According to the  Indian government’s prevailing policies, public health officials are to test “high-risk” contacts of all people who have tested positive for COVID-19, both inside and outside hotspots. According to the National Centre for Disease Control, a person is deemed ‘high-risk’ if they have “touched body fluids of the patient, had direct physical contact with the body of the patient including physical examination without PPE, touched or cleaned the linens, clothes, or dishes of the patient, lives in the same household as the patient [and/or has come] within three feet of the confirmed [patient] without precautions [and/or has been a passenger for more than six hours] within three feet of a conveyance with a symptomatic person who later tested positive for COVID-19.”

However, data presented in a recent paper by ICMR researchers indicates community transmission has begun in parts of India. This in turn means contact-tracing can’t fruitfully identify potential new cases of COVID-19 in these parts. As a result, it is currently unclear how the government has been identifying asymptomatic cases outside hotspots, if any.

In his press conference with journalists on April 21, health ministry secretary Lav Agarwal said all of India’s cases are currently split as 31% symptomatic and 69% asymptomatic. However, the fraction of asymptomatic cases varies according to the active cases currently under consideration. So the ‘69%’ figure could have been different earlier and could change in future.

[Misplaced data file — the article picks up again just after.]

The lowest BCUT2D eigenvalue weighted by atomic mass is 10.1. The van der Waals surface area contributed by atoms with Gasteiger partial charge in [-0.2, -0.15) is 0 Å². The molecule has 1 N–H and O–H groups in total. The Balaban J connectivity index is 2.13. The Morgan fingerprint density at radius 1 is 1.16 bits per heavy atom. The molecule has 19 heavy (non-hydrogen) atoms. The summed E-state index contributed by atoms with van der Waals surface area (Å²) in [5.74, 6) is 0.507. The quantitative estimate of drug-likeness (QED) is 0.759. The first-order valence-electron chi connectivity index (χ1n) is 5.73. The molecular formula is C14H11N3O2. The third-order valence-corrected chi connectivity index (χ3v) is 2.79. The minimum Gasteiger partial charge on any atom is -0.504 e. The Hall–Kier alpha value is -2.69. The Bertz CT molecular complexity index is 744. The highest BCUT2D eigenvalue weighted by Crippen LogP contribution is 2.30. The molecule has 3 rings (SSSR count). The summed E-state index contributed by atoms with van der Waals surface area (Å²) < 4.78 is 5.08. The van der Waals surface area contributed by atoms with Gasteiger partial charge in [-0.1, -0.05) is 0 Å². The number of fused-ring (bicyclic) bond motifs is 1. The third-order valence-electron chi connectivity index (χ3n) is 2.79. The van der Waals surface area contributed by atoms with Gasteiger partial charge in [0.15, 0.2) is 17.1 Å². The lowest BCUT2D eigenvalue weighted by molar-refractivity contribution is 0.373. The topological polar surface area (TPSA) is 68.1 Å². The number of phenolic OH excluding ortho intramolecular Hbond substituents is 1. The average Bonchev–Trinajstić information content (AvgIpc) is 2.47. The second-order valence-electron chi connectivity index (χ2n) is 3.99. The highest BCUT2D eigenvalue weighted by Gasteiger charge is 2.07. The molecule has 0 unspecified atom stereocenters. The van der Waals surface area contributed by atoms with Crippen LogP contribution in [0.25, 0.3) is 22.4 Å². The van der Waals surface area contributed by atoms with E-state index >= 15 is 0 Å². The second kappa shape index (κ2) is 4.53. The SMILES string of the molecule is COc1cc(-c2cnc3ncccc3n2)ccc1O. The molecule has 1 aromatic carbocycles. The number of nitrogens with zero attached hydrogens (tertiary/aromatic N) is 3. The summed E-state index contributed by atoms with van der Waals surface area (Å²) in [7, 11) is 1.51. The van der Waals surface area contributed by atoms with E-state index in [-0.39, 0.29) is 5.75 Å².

For example, ICMR’s chief epidemiologist Raman Gangakhedkar had said on April 20 that 80% of India’s infections were asymptomatic. On April 19, Delhi chief minister Arvind Kejriwal said all 186 people who had tested in the city in the previous 24 hours had been asymptomatic.

Agarwal didn’t share any information about how asymptomatic people are being followed up, aside from subjecting them to the usual quarantine protocols.

Also read: ICMR Data Shows Community Transmission Has Begun in Parts of India

Even if there is clarity on protocols, and even faith that they will suffice to keep the virus from spreading to more people, anecdotal reports from around the country suggest a considerable stigma has enveloped the status of being quarantined itself.

After public health officials in Delhi placed a sticker on the door of a house with someone in quarantine inside, the house “became like a zoo,” a resident told BBC. “People stop to take pictures when they pass by. Our neighbours tell us to go inside even when we step out into our balcony for a minute.”

Even people who have died of or with COVID-19 have often not been permitted a decent or uncontested burial, with people fearing that an improperly buried body could contribute to spreading the virus locally.

This is not true: unless you come into direct contact with the body, such as by touching the skin with your skin or by, say, hugging the body as an expression of sorrow, you have nothing to fear. Apart from skin contact, the virus needs to be sneezed, coughed or breathed out to spread – none of which a dead person can do.